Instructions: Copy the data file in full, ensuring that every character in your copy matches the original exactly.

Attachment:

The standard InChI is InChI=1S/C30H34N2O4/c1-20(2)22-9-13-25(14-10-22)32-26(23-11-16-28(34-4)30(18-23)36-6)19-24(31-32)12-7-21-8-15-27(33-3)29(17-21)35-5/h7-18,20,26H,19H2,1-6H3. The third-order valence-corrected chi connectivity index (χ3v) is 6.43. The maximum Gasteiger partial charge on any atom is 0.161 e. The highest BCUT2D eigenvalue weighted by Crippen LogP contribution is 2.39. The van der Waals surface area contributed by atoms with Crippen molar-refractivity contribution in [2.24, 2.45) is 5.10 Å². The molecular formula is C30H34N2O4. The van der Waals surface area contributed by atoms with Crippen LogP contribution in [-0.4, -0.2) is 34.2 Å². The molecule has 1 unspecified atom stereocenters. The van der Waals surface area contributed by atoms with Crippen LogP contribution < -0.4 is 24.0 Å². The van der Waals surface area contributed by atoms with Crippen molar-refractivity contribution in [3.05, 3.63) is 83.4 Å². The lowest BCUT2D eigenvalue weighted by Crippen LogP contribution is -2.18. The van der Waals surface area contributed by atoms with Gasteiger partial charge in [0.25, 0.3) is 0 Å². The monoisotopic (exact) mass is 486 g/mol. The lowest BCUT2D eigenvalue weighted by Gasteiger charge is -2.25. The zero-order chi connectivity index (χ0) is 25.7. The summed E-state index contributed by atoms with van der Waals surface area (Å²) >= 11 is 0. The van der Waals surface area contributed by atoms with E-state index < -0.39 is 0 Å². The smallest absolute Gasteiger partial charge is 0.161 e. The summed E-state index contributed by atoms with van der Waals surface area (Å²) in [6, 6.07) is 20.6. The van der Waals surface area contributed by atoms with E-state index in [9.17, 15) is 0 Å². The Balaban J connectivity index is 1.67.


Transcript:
The standard InChI is InChI=1S/C30H34N2O4/c1-20(2)22-9-13-25(14-10-22)32-26(23-11-16-28(34-4)30(18-23)36-6)19-24(31-32)12-7-21-8-15-27(33-3)29(17-21)35-5/h7-18,20,26H,19H2,1-6H3. The third-order valence-corrected chi connectivity index (χ3v) is 6.43. The maximum Gasteiger partial charge on any atom is 0.161 e. The highest BCUT2D eigenvalue weighted by Crippen LogP contribution is 2.39. The van der Waals surface area contributed by atoms with Crippen molar-refractivity contribution in [2.24, 2.45) is 5.10 Å². The molecular formula is C30H34N2O4. The van der Waals surface area contributed by atoms with Crippen LogP contribution in [-0.4, -0.2) is 34.2 Å². The molecule has 1 unspecified atom stereocenters. The van der Waals surface area contributed by atoms with Crippen LogP contribution < -0.4 is 24.0 Å². The van der Waals surface area contributed by atoms with Crippen molar-refractivity contribution in [3.05, 3.63) is 83.4 Å². The lowest BCUT2D eigenvalue weighted by Crippen LogP contribution is -2.18. The van der Waals surface area contributed by atoms with Gasteiger partial charge in [0.25, 0.3) is 0 Å². The monoisotopic (exact) mass is 486 g/mol. The lowest BCUT2D eigenvalue weighted by Gasteiger charge is -2.25. The zero-order chi connectivity index (χ0) is 25.7. The summed E-state index contributed by atoms with van der Waals surface area (Å²) >= 11 is 0. The van der Waals surface area contributed by atoms with E-state index < -0.39 is 0 Å². The smallest absolute Gasteiger partial charge is 0.161 e. The summed E-state index contributed by atoms with van der Waals surface area (Å²) in [6, 6.07) is 20.6. The van der Waals surface area contributed by atoms with E-state index in [9.17, 15) is 0 Å². The Balaban J connectivity index is 1.67.